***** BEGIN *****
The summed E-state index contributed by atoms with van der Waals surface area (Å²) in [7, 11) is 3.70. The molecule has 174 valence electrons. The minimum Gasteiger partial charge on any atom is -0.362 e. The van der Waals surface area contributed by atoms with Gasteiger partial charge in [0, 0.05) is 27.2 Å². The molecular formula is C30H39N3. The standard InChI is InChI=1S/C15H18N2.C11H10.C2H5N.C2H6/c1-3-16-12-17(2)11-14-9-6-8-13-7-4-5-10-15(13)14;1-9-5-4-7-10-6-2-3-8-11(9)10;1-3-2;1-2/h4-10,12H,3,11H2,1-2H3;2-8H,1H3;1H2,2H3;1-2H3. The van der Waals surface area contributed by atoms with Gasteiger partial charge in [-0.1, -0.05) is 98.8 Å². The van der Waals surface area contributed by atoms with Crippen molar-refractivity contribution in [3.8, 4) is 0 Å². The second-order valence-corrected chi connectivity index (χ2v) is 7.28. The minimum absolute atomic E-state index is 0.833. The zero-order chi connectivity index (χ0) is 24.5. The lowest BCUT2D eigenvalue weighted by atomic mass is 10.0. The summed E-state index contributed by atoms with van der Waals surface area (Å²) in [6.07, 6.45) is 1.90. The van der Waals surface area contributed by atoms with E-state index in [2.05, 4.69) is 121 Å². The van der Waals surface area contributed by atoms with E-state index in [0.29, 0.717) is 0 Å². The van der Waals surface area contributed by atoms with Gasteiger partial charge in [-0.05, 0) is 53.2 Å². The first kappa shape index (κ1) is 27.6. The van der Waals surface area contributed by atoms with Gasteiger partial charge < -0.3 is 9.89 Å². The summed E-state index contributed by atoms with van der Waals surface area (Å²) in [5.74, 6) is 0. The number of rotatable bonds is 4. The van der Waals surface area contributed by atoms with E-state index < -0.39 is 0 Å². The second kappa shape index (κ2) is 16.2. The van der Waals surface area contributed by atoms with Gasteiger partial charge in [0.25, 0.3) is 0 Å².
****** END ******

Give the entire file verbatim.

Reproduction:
The summed E-state index contributed by atoms with van der Waals surface area (Å²) in [7, 11) is 3.70. The molecule has 174 valence electrons. The minimum Gasteiger partial charge on any atom is -0.362 e. The van der Waals surface area contributed by atoms with Gasteiger partial charge in [0, 0.05) is 27.2 Å². The molecular formula is C30H39N3. The standard InChI is InChI=1S/C15H18N2.C11H10.C2H5N.C2H6/c1-3-16-12-17(2)11-14-9-6-8-13-7-4-5-10-15(13)14;1-9-5-4-7-10-6-2-3-8-11(9)10;1-3-2;1-2/h4-10,12H,3,11H2,1-2H3;2-8H,1H3;1H2,2H3;1-2H3. The van der Waals surface area contributed by atoms with Gasteiger partial charge in [-0.1, -0.05) is 98.8 Å². The van der Waals surface area contributed by atoms with Crippen molar-refractivity contribution in [3.8, 4) is 0 Å². The second-order valence-corrected chi connectivity index (χ2v) is 7.28. The minimum absolute atomic E-state index is 0.833. The zero-order chi connectivity index (χ0) is 24.5. The lowest BCUT2D eigenvalue weighted by atomic mass is 10.0. The summed E-state index contributed by atoms with van der Waals surface area (Å²) in [6.07, 6.45) is 1.90. The van der Waals surface area contributed by atoms with E-state index in [2.05, 4.69) is 121 Å². The van der Waals surface area contributed by atoms with E-state index in [0.29, 0.717) is 0 Å². The van der Waals surface area contributed by atoms with Gasteiger partial charge in [-0.05, 0) is 53.2 Å². The first kappa shape index (κ1) is 27.6. The van der Waals surface area contributed by atoms with Gasteiger partial charge < -0.3 is 9.89 Å². The summed E-state index contributed by atoms with van der Waals surface area (Å²) in [5.74, 6) is 0. The number of rotatable bonds is 4. The van der Waals surface area contributed by atoms with E-state index < -0.39 is 0 Å². The second kappa shape index (κ2) is 16.2. The van der Waals surface area contributed by atoms with Gasteiger partial charge in [0.25, 0.3) is 0 Å².